Pets in Japan

Looking to bring a furry or scaly family member into your Japanese life? Here’s everything you need to know about pets in Japan.

Pets in Japan

Updated 15-5-2024

Pet (ペット, petto) laws and customs can vary enormously from country to country, which can be an issue if you’re relocating to another part of the world with a creature companion. The good news for expats moving to Japan (日本, Nihon/Nippon) is that it’s a pet-friendly country and you shouldn’t have many problems importing or acquiring a pet as long as you follow the basic rules.

Read on to find out more about pets in Japan, with sections on:

Pet culture in Japan

Pet culture in Japan has grown substantially in recent years. The annual pet market was worth ¥1.4 trillion in 2017.

Cats (猫, neko) have recently overtaken dogs (犬, inu) as the most popular pet in Japan, with the latest figures from the Japan Pet Food Association (JPFA) (ペットフード協会, Petto-fudo Kyokai) showing that 9.6 million households have a cat. This equates to 17% of Japan’s total households. 8.5 million households have dogs, and other common pets in Japan include fish (魚, sakana), turtles (カメ, kame), small birds (小鳥, kotori), rabbits (ウサギ, usagi), and insects (昆虫, konchu).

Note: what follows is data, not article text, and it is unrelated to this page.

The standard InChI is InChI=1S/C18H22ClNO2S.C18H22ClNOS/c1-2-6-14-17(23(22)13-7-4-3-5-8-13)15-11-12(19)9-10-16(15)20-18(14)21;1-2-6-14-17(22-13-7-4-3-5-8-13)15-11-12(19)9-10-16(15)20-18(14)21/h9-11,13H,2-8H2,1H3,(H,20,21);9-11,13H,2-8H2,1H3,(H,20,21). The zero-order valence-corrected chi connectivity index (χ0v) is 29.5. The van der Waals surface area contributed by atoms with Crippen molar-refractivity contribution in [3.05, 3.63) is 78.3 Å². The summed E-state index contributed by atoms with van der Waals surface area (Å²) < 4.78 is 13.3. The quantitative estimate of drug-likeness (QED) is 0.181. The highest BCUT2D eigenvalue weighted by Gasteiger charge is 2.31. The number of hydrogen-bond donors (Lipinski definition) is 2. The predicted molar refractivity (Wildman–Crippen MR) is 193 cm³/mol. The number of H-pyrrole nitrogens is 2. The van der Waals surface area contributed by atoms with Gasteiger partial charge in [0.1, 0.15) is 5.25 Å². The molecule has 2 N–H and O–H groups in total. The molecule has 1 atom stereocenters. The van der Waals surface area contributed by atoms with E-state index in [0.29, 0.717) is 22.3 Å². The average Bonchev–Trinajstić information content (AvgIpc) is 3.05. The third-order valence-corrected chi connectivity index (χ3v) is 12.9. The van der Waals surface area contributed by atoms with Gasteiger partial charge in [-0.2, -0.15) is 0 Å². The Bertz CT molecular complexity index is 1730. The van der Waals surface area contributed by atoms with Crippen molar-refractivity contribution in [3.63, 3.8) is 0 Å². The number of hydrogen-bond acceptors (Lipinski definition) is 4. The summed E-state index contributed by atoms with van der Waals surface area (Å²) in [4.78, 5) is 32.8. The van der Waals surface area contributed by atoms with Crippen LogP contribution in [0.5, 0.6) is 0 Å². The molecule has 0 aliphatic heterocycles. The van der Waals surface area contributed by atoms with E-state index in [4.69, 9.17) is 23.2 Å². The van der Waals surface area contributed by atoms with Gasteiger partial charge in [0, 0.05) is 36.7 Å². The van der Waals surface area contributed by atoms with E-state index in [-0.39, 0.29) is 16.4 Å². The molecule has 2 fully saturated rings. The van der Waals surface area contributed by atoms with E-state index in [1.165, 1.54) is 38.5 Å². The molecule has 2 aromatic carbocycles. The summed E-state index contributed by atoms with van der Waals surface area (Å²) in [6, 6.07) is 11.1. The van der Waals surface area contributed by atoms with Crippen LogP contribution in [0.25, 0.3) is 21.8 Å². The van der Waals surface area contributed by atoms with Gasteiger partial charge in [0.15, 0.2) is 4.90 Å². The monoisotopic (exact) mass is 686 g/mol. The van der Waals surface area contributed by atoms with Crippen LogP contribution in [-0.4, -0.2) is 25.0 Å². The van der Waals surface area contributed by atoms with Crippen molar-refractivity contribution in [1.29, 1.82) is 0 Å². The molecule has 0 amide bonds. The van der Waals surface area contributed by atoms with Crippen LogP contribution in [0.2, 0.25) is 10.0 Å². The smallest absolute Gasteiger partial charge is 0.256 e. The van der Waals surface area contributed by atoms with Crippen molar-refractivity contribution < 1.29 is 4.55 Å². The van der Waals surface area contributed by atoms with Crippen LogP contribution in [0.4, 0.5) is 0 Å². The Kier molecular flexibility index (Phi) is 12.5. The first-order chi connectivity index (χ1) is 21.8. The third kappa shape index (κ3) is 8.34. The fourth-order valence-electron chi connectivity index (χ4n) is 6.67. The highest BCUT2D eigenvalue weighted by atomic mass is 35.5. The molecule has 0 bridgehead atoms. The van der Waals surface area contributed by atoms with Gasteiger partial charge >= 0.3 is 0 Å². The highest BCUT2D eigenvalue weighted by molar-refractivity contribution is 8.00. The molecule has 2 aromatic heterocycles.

Japan’s 2004 Invasive Alien Species Act outlines laws regarding importing certain animal (動物, dobutsu) species. Several wild and exotic species (外来種, gairai shu) are banned or subject to special measures. Some animals, for example, certain monkeys (サル, saru) or reptiles (爬虫類, hachu rui), require permission from municipal authorities (地方自治体, chiho jichitai). Check with your local Japanese authority if you are unsure about the guidelines for your specific pet.

Koi carp in a pond
Photo: Arterra/Getty Images